's Sites We Love Saveur Magazine has listed The Skinny Gourmet among its "Sites We Love"

I've been having a great time checking out Nashville's high end dining on the cheap thanks to Groupon. Have you tried it yet? Its awesome. I don't know why I ever hesitated.

Wednesday, October 3, 2007

Restaurant Follies
or How to Find a Good Restaurant in an Unfamiliar Locale

The other night I had the worst food I have ever paid to put in my mouth. This is doubly disappointing because I had this food at the restaurant that is right across the street from my new house in Accra's swanky Osu neighborhood. I hate that my first post about an Accra restaurant is going to be negative, because there are quite a few really fine restaurants here. But I will walk you through what went wrong with the meal, how I boldly blundered past all the warning signs that I shouldn't have eaten there in the first place, and intersperse it all with a few recommendations for travelers looking to find good food in unfamiliar places.

This restaurant was selected for its location. It is just across the street from my new house, and so seemed a convenient location to meet our friend Victor for a late dinner.

Rule #1: Never select a restaurant for location. Rather, be willing to drive well out of your way for good food. A terrible restaurant can survive indefinitely in a great location, because hordes of tourists will continually patronize it, ensuring an unending flow of one-time customers. If you have ever eaten at any of the world's skyscraper revolving restaurants, you surely know what I mean. They hope the view distracts from the food. On the other hand, a terrible restaurant will never survive in the boonies. So if there's a thriving restaurant in a far out place, it is bound to be good. Witness the Inn at Little Washington.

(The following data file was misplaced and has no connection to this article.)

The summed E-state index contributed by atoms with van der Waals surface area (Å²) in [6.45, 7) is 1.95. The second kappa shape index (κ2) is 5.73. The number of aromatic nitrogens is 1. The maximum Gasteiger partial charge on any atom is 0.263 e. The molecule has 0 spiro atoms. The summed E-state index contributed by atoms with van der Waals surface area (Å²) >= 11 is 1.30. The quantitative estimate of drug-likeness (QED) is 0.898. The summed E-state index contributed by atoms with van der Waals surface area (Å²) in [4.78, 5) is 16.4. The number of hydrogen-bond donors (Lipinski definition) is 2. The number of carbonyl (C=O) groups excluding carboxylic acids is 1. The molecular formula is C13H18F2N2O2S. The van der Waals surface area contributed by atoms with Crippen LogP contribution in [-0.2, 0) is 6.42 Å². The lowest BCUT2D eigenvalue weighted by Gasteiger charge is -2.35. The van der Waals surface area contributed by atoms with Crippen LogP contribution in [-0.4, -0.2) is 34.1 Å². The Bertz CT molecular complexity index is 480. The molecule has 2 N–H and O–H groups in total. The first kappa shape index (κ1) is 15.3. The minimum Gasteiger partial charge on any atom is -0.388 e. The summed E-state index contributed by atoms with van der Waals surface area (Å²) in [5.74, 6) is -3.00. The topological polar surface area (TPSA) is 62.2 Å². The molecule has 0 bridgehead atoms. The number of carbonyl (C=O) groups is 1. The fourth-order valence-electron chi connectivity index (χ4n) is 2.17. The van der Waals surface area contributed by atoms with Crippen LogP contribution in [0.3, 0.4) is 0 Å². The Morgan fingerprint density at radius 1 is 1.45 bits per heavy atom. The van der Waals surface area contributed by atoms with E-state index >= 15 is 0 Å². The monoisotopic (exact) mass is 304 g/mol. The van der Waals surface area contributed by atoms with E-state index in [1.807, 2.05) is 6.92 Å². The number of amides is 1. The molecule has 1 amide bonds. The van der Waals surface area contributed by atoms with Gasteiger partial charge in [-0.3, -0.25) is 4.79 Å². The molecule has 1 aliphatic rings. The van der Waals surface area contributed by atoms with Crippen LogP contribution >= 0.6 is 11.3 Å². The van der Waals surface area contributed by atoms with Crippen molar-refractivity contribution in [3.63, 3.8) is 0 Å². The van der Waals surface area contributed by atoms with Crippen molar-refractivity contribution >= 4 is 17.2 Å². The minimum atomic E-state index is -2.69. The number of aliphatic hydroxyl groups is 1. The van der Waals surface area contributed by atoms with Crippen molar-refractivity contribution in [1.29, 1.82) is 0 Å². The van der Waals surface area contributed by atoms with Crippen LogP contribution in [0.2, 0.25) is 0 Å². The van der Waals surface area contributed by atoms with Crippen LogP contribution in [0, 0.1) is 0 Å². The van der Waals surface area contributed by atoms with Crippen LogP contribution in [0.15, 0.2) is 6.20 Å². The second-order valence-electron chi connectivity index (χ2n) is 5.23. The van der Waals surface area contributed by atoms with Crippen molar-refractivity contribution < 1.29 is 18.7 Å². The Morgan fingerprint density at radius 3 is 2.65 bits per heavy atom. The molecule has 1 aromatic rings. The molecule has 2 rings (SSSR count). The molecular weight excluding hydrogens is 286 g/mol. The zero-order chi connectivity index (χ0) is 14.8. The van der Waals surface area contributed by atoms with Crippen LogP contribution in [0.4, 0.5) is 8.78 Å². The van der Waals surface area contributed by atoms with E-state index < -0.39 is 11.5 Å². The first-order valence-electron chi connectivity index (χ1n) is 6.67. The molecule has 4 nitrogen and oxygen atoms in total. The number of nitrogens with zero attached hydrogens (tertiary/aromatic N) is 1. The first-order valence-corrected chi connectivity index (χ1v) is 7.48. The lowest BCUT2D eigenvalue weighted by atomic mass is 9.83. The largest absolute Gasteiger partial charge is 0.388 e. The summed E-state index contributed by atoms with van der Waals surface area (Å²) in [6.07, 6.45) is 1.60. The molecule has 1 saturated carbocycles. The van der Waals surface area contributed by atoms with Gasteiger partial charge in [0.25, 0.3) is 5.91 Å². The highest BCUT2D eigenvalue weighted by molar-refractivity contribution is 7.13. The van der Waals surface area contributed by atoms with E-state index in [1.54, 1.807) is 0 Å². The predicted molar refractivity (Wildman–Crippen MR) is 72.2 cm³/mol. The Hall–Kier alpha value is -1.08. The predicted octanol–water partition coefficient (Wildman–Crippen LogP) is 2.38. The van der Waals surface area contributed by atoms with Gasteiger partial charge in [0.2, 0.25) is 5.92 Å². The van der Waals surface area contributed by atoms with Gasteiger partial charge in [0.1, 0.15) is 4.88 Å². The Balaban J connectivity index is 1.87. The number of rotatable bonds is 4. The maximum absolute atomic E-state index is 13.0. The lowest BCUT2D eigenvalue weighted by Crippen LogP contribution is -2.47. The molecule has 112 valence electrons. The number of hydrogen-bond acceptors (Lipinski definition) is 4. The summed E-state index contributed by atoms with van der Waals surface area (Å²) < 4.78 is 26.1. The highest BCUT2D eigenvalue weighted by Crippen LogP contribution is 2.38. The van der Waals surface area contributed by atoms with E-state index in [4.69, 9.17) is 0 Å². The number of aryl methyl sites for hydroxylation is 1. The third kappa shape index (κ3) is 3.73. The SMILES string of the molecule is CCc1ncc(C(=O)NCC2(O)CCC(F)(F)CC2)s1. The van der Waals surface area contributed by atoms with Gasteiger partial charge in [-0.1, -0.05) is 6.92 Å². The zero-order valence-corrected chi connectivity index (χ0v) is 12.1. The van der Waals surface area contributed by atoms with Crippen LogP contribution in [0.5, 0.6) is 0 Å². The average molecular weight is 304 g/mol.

Just approaching the restaurant I had my first misgivings. The wall around the restaurant has the name boldly painted. Seeing it written so largely, I realized for the first time that is wasn't "Banana Leaf" as I had assumed, but "Banana Leafz Restaurant."

Rule #2: Unless it is owned by Biggie or the Ghost of Tu Pac, do not patronize a restaurant that makes things plural by adding a "Z." In fact, just to be safe, don't go anywhere where they cannot spell correctly. No mashed "potatoe" either, okay?

We rounded the wall into the courtyard and there, abomination of abominations, were two ghastly neon plastic palm trees lit with equally ghastly colored flashing lights. If you are prone to seizures, you would have had trouble crossing the courtyard.

Rule #3: Do judge a book by its cover. You can take this one too far, of course, but when in doubt about restaurants or wine, you could do worse than to listen to your internal judge of taste. If they have horrible tacky tacky taste in decor, there's a descent chance they are not great in the kitchen either. Of course, there are great restaurants that are simply but not professionally appointed (Marks on Market in Wilmington NC is a great example) because the owners are so obsessed with their fabulous food that they haven't gone hog-wild on the decor. But when you find flashing plastic palm trees, dear reader, turn heel and head out of there.